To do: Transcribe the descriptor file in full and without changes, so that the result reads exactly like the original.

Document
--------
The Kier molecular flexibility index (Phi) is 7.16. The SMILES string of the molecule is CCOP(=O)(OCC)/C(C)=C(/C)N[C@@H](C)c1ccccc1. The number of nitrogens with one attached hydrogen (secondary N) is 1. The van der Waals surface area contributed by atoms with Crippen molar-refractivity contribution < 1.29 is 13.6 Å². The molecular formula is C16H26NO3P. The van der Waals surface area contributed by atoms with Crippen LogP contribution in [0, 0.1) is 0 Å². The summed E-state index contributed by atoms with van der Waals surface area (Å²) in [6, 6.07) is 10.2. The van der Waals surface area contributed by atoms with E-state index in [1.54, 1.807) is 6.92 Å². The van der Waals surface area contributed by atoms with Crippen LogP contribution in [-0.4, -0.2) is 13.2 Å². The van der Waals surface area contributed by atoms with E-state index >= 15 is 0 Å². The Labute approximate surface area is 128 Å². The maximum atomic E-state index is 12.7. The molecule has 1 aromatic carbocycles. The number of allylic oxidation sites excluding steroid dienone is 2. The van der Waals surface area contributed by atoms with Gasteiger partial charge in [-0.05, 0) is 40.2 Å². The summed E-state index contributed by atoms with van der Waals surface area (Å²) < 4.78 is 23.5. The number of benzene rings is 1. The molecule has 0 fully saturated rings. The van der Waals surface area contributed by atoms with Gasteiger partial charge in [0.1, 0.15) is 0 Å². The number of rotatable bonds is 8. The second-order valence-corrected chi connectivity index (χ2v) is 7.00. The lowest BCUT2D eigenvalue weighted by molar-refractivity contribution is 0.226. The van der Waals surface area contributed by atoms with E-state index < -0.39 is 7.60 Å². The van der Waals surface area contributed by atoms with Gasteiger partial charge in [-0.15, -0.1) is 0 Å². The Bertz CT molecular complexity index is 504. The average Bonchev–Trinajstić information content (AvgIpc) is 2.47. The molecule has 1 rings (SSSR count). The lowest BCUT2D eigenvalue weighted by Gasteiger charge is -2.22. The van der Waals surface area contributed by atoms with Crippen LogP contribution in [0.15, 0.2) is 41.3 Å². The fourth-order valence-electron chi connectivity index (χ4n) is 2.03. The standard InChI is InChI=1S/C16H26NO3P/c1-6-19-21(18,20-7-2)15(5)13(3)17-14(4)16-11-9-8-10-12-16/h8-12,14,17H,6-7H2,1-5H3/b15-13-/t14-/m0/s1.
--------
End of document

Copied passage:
The Kier molecular flexibility index (Phi) is 7.16. The SMILES string of the molecule is CCOP(=O)(OCC)/C(C)=C(/C)N[C@@H](C)c1ccccc1. The number of nitrogens with one attached hydrogen (secondary N) is 1. The van der Waals surface area contributed by atoms with Crippen molar-refractivity contribution < 1.29 is 13.6 Å². The molecular formula is C16H26NO3P. The van der Waals surface area contributed by atoms with Crippen LogP contribution in [0, 0.1) is 0 Å². The summed E-state index contributed by atoms with van der Waals surface area (Å²) in [6, 6.07) is 10.2. The van der Waals surface area contributed by atoms with E-state index in [1.54, 1.807) is 6.92 Å². The van der Waals surface area contributed by atoms with Crippen LogP contribution in [-0.4, -0.2) is 13.2 Å². The van der Waals surface area contributed by atoms with E-state index >= 15 is 0 Å². The Labute approximate surface area is 128 Å². The maximum atomic E-state index is 12.7. The molecule has 1 aromatic carbocycles. The number of allylic oxidation sites excluding steroid dienone is 2. The van der Waals surface area contributed by atoms with Gasteiger partial charge in [-0.05, 0) is 40.2 Å². The summed E-state index contributed by atoms with van der Waals surface area (Å²) < 4.78 is 23.5. The number of benzene rings is 1. The molecule has 0 fully saturated rings. The van der Waals surface area contributed by atoms with Gasteiger partial charge in [0.1, 0.15) is 0 Å². The number of rotatable bonds is 8. The second-order valence-corrected chi connectivity index (χ2v) is 7.00. The lowest BCUT2D eigenvalue weighted by molar-refractivity contribution is 0.226. The van der Waals surface area contributed by atoms with E-state index < -0.39 is 7.60 Å². The van der Waals surface area contributed by atoms with Gasteiger partial charge in [-0.15, -0.1) is 0 Å². The Bertz CT molecular complexity index is 504. The average Bonchev–Trinajstić information content (AvgIpc) is 2.47. The molecule has 1 rings (SSSR count). The lowest BCUT2D eigenvalue weighted by Gasteiger charge is -2.22. The van der Waals surface area contributed by atoms with Crippen LogP contribution in [0.15, 0.2) is 41.3 Å². The fourth-order valence-electron chi connectivity index (χ4n) is 2.03. The standard InChI is InChI=1S/C16H26NO3P/c1-6-19-21(18,20-7-2)15(5)13(3)17-14(4)16-11-9-8-10-12-16/h8-12,14,17H,6-7H2,1-5H3/b15-13-/t14-/m0/s1.